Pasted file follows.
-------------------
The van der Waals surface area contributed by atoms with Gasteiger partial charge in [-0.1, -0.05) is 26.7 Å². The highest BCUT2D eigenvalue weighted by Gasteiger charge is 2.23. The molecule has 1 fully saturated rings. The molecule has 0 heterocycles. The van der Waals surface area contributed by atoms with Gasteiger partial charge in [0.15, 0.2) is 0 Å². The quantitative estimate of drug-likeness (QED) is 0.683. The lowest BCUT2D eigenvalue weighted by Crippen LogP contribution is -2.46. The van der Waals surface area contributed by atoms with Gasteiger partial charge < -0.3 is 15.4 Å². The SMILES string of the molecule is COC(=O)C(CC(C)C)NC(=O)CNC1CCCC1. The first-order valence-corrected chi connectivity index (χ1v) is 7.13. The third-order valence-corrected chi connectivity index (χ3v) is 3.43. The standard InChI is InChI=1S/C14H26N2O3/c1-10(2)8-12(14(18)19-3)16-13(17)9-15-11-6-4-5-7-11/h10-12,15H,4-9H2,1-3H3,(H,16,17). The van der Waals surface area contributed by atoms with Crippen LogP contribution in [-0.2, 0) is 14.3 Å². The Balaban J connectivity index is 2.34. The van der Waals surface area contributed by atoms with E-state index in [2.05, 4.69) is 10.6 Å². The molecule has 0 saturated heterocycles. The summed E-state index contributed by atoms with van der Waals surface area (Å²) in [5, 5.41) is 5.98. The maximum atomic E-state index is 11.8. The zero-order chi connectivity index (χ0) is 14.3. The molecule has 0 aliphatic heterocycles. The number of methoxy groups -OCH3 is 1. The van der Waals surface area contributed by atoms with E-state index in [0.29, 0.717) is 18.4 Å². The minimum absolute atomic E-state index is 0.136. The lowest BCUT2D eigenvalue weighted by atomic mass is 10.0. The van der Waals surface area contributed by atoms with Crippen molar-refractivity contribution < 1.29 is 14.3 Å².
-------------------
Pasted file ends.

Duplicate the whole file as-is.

The van der Waals surface area contributed by atoms with Gasteiger partial charge in [-0.1, -0.05) is 26.7 Å². The highest BCUT2D eigenvalue weighted by Gasteiger charge is 2.23. The molecule has 1 fully saturated rings. The molecule has 0 heterocycles. The van der Waals surface area contributed by atoms with Gasteiger partial charge in [0.15, 0.2) is 0 Å². The quantitative estimate of drug-likeness (QED) is 0.683. The lowest BCUT2D eigenvalue weighted by Crippen LogP contribution is -2.46. The van der Waals surface area contributed by atoms with Gasteiger partial charge < -0.3 is 15.4 Å². The SMILES string of the molecule is COC(=O)C(CC(C)C)NC(=O)CNC1CCCC1. The first-order valence-corrected chi connectivity index (χ1v) is 7.13. The third-order valence-corrected chi connectivity index (χ3v) is 3.43. The standard InChI is InChI=1S/C14H26N2O3/c1-10(2)8-12(14(18)19-3)16-13(17)9-15-11-6-4-5-7-11/h10-12,15H,4-9H2,1-3H3,(H,16,17). The van der Waals surface area contributed by atoms with Crippen LogP contribution in [-0.2, 0) is 14.3 Å². The Balaban J connectivity index is 2.34. The van der Waals surface area contributed by atoms with E-state index in [2.05, 4.69) is 10.6 Å². The molecule has 0 saturated heterocycles. The summed E-state index contributed by atoms with van der Waals surface area (Å²) in [5, 5.41) is 5.98. The maximum atomic E-state index is 11.8. The zero-order chi connectivity index (χ0) is 14.3. The molecule has 0 aliphatic heterocycles. The number of methoxy groups -OCH3 is 1. The van der Waals surface area contributed by atoms with E-state index in [0.29, 0.717) is 18.4 Å². The minimum absolute atomic E-state index is 0.136. The lowest BCUT2D eigenvalue weighted by atomic mass is 10.0. The van der Waals surface area contributed by atoms with Crippen molar-refractivity contribution < 1.29 is 14.3 Å².